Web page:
Some days I don’t feel like I’m living as honestly as I write, like I’m shouting from the mountaintop about authenticity while still digging through thorns to figure out who and what I am.

Some days I am both finished manuscripts and ripped out pages. Rich soil and wild weeds. Pitch black caves and one million beams of light. All of the things at the exact same time.

Some days I still worry when the question marks will become periods, and I won’t have to wonder anymore.

Some days are really most days–a coming-of-age cyclone, a hard peer into a smoky mirror, a fight to gain footing and trust this thing called the process.

Xoxo,
Tyece

Growth You Can’t See, Height You Can’t Measure

growth-you-cant-see

There is not a yardstick for this.

There are not rulers or scales or levers to measure the woman I’ve become. I can’t assess her according to numbers, can’t spit her out on the other side of an equation, can’t plot her on a graph where x marks the spot. I would be doing the woman I’ve become a disservice if I crammed her into the box of digits we so often and mistakenly appraise people by: salaries or weight or age or likes or karats.

All I know is that things are different now. Something is different now. The woman I am is different now.

Maybe I became this woman sometime in early spring, donning a flower crown and shedding inhibitions while drinking smuggled-in whiskey at a music festival. Or maybe I became her one balmy summer night on U street, flirting with a man who was once a much-needed jolt of electricity and now resides in the archive of my other fond memories. Maybe I became her some time in autumn when I gave my heart permission to grow five inches wider and let someone in. Maybe I became her sometime right before winter when I gathered all of the courage in my body and said goodbye.

Or maybe I became this woman during the more motionless moments–on the Sundays I sat with my cat folded next to me; on the weeknights when I lied on the couch contemplating all of the things that could be next; in the hours when I welcomed silence as an answer and not a threat; in the minutes when I chose to bid farewell to the things and people and feelings that no longer served me.

Or maybe I have always been this woman, this web of complexities, this yin and yang of free-spirited and committed, creative and corporate, spontaneous and forward-thinking, lost and somehow still found. Maybe this woman has always brewed beneath the surface and I spent too many years foolishly trying to measure her by arbitrary markers, force fitting her into the box of digits. Maybe this year I finally just let her be and live and dance and twist and shout.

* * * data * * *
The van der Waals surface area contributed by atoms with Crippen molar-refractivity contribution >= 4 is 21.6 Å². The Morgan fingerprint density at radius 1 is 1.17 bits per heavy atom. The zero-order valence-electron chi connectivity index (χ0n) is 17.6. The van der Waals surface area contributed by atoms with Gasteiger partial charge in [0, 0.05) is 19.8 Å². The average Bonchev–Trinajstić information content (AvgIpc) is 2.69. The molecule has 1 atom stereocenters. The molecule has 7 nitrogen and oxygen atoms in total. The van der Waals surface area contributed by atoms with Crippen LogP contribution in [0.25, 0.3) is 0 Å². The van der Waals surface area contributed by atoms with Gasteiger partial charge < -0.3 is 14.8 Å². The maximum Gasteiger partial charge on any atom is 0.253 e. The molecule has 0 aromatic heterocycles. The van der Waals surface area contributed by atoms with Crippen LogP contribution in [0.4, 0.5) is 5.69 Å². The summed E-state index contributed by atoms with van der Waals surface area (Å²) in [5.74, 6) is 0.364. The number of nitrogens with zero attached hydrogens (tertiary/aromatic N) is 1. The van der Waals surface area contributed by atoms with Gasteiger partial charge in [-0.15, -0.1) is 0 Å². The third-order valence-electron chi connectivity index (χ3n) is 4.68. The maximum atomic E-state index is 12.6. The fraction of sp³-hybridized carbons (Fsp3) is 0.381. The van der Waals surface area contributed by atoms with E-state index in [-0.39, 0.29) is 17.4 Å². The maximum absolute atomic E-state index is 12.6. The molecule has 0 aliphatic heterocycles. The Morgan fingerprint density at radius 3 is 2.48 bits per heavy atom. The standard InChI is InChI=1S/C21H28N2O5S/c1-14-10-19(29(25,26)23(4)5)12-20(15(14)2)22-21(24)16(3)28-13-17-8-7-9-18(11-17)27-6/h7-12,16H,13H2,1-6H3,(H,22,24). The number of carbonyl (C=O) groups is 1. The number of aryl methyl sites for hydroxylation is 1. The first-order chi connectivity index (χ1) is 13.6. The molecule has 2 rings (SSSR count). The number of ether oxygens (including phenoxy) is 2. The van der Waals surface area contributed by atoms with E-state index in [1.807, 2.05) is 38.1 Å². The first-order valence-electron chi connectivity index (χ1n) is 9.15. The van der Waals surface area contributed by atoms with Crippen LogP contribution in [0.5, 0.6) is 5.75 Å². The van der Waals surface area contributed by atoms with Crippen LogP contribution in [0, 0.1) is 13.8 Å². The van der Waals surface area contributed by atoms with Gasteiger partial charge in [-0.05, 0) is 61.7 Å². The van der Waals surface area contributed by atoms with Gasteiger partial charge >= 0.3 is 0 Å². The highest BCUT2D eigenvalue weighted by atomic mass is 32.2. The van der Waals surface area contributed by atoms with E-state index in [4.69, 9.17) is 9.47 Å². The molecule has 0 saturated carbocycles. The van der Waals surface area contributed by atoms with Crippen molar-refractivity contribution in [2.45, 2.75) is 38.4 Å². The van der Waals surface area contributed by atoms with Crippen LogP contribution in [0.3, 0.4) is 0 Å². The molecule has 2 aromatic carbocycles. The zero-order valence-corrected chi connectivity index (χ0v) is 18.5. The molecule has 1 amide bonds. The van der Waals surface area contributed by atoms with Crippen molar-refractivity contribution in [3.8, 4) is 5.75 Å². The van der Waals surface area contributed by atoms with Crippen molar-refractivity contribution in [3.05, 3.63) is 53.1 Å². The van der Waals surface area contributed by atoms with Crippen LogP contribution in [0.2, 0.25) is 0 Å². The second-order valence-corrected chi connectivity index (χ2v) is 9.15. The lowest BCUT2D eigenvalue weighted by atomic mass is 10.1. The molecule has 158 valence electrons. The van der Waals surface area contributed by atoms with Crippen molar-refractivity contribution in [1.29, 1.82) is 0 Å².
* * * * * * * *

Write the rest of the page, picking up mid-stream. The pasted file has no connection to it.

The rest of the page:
Maybe she is better off that way.

So, at a time of the year when many people’s declarations tingle with the hope of everything they want to leave behind in the year ahead, I want to take the woman who always brewed beneath the surface with me. I am bringing her moxie and her newfound comfort with not always knowing what’s next. I am bringing her resolve and her familiarity with letting go. I am bringing her unpainted fingernails, her beloved neon pink sweater with the hole in it, and her inability to keep flowers alive. I am bringing her yin just as much as I am bringing her yang. I am bringing her heart, one that I know will expand again whenever the time is right and the person on the other end is ready for a heavyweight kind of love. I am bringing her spring and her summer, her autumn and her winter. I am bringing all of her seasons and all of the tides that turned within them.

I am bringing this woman I’ve become with me. She is my greatest compass for wherever the road weaves and however the wind blows. And when I survey this woman, I will know that there is not a yardstick or a scale or ruler on this planet that can measure her coming of age. Evolution is simply not a numbers game.

So if I could offer you anything in my last post of the year, among the chorus of feel-goodness you’ll consume in the coming days, maybe it’s this: a wish that we’ll put the measuring tape down in 2017. It’s a yearning that we won’t wedge the many ways in which we blossom into that box of digits that don’t matter. Instead, let the seasons come and let the tides turn. Let the moments bloom and let the mountains crumble. Let the messes spill and let the waves crash. Let the life happen and let the words follow. Be and live and dance and twist and shout. Grow in the directions not everyone can see. Stand tall in the ways that simply can’t be measured.

Xoxo,
Tyece